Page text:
City Councillors: Closing libraries should be “last option”
Apr. 5, 2010
Closing branch libraries should be the city’s “last option” and should follow an extensive review of Boston Public Library finances and “lengthy” public debate, nine city councillors wrote in a letter to Boston Public Library President Amy Ryan.
“The Boston City Council has faith in President Ryan’s leadership and we believe that the men and women who run and work for our libraries do so for all the right reasons – for love of service and learning,” the councillors wrote. “But we cannot support the plan to close libraries after so short a discussion period.”
The nine members of the 13-member council who signed the letter, dated April 2, included: President Michael Ross, City Councillors At Large Felix Arroyo, John Connolly and Ayanna Pressley, and Councillors Sal LaMattina (District 1), Charles Yancey (District 4), John Tobin (District 6), Chuck Turner (District 7), and Mark Ciommo (District 9).
In response, Dot Joyce, a spokeswoman for Mayor Thomas Menino, said, “Engaging in a debate about process is simply a tactic used to distract from the very difficult issues of how best to deliver quality library services to all of our residents.”
She added: “The Mayor has always been a staunch supporter of libraries. As a young man the Mayor used to go to his neighborhood branch with friends to study. He very much understands the value of our branches but also understands the need to change how we do business so we can serve more people, with better resources for more hours of the day.”
The councilors said in the letter they believed library officials need to “broaden the level of public input and participation, and search for alternatives to library closings.”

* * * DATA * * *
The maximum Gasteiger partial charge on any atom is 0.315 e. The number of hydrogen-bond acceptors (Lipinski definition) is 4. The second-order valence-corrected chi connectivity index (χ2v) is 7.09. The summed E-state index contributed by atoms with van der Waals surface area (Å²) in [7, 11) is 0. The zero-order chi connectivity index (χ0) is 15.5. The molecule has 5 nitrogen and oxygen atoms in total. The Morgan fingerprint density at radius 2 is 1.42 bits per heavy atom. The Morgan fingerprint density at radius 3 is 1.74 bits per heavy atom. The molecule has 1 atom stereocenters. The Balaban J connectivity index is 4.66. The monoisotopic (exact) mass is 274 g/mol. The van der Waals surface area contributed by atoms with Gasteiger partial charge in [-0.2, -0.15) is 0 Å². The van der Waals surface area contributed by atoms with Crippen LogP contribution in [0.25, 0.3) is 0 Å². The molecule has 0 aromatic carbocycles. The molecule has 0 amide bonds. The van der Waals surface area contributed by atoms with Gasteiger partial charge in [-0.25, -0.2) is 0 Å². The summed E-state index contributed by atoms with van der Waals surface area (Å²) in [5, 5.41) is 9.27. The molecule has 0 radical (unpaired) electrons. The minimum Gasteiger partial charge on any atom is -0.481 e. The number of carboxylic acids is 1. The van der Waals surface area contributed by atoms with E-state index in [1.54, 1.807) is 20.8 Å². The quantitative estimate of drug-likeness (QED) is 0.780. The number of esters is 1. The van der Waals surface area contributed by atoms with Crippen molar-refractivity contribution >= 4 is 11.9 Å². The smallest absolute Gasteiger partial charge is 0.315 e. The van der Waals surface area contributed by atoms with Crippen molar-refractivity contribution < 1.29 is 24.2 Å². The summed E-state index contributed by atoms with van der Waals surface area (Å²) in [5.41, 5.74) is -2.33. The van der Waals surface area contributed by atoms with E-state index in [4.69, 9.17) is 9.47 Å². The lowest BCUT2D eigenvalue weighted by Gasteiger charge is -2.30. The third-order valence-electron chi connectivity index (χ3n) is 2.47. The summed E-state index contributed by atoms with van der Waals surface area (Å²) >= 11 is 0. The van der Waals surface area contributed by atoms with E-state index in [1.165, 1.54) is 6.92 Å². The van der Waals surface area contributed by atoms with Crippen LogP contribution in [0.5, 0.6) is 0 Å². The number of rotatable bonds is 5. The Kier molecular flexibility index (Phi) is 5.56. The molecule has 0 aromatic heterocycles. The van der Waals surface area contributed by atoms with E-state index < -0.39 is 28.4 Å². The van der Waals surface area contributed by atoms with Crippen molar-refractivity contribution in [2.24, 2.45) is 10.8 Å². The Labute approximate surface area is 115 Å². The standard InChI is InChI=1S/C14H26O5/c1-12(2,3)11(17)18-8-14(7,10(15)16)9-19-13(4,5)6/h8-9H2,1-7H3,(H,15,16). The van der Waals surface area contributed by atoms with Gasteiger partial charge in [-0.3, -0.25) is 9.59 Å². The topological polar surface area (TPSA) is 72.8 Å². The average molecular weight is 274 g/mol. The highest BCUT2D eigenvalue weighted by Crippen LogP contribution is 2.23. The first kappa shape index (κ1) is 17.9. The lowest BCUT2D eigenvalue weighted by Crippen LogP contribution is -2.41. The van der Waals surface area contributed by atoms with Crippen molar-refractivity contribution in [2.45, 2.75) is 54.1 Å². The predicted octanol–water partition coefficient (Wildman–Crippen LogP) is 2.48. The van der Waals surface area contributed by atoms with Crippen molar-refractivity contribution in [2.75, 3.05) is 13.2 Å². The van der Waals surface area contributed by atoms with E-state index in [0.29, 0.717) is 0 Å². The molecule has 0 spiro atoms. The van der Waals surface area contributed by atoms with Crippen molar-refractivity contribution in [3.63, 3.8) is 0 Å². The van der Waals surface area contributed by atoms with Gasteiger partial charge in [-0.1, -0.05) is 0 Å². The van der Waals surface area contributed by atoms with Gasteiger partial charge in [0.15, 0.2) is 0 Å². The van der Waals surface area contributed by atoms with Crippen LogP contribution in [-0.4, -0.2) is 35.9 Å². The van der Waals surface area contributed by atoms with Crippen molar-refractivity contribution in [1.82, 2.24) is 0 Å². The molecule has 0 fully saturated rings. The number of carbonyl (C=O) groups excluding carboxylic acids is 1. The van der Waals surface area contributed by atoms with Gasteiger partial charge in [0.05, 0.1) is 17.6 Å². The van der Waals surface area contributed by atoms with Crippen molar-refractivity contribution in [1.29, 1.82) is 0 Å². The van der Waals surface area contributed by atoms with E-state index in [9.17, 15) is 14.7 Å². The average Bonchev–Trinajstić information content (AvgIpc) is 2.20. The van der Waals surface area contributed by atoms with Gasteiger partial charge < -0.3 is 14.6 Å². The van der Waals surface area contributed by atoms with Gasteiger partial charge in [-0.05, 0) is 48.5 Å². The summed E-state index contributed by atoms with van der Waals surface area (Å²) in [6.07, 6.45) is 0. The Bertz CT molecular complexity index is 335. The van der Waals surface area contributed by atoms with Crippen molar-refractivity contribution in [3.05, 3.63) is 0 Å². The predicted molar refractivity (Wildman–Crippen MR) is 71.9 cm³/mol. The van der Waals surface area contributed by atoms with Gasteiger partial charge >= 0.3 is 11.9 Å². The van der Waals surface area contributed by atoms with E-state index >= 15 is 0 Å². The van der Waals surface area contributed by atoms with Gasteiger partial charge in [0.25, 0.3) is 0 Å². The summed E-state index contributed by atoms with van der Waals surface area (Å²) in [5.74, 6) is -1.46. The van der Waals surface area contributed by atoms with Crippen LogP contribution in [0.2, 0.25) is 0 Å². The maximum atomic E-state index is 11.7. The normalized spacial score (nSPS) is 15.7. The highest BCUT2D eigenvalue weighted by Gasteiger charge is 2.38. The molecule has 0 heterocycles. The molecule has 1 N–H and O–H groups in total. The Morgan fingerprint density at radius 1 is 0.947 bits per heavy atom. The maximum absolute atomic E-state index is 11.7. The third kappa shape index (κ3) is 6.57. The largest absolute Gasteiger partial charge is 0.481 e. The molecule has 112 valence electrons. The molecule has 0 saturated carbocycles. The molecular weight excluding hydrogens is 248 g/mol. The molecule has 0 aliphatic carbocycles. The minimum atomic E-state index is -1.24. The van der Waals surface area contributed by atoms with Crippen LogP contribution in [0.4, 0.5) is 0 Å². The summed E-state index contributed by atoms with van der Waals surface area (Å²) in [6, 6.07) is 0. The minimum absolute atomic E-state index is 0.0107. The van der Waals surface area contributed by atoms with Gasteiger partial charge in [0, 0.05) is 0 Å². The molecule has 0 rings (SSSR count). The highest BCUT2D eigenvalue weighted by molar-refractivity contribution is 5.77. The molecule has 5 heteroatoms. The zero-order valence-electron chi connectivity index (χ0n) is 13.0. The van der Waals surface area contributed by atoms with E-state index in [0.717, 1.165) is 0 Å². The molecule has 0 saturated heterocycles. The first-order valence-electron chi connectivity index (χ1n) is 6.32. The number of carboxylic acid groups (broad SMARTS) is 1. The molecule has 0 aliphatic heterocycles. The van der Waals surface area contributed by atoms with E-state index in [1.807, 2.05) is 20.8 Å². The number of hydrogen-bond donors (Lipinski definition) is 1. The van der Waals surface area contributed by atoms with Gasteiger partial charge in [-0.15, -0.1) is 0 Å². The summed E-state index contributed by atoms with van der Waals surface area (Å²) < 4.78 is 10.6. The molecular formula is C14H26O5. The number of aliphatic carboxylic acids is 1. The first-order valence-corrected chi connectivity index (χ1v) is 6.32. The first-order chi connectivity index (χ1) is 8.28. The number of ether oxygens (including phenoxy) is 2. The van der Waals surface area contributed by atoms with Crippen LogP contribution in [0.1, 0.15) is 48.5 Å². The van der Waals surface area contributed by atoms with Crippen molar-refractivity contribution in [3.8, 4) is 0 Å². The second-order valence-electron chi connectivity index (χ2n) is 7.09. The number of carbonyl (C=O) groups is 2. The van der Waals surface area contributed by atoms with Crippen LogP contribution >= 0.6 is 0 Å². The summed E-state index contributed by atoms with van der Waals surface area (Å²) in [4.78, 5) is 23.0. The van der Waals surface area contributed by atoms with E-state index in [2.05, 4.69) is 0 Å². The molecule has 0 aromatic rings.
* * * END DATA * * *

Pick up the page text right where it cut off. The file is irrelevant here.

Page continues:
“The citizens of Boston are innovative and resilient,” they wrote. “We cannot make a decision that will affect the lives of Bostonians for years to come in only a few short months.”
The councillors also called for library trustees to "incorporate fundraising as a core function of its many duties." "Board members should be able to help facilitate donations, bringing new revenue into the system when it needs it most," they wrote.
The letter comes as trustees, weighing ways to tackle a $3.6 million budget gap, are expected to decide Friday what their next steps are.
City Councillor At-Large Stephen Murphy said the city’s budget process should be allowed to play itself out over the next several weeks, adding that the library system should not be used as a "political football."
“I don’t generally sign letters,” he said, adding, “I’m supportive of finding a way to keep the libraries open.”
While some of his colleagues have called for the city to dip into its reserves to cover the budget gap, “let’s see what the reserves are at first,” Murphy said.
Murphy noted that the sale of the Caritas Christi system, which includes Carney Hospital in Dorchester, is expected to bring in tax revenue to city coffers. “We may well not have to do any of that stuff,” he said of closing libraries.
The trustees first meet on Wednesday, at 8 a.m. at the Copley branch, for further discussions with Ryan about the fate of the library branches.
Seven branches are located in the Dorchester and Mattapan area: Lower Mills, Adams St., in Codman Square, Fields Corner, Grove Hall, Uphams Corner, and the branch on Blue Hill Ave. in Mattapan. Already protected from closure and cutbacks, according to the Boston Public Library, are the following branches, dubbed “lead” libraries: Codman Square, Mattapan, Grove Hall, Brighton, Dudley, Honan-Allston, Hyde Park, and West Roxbury.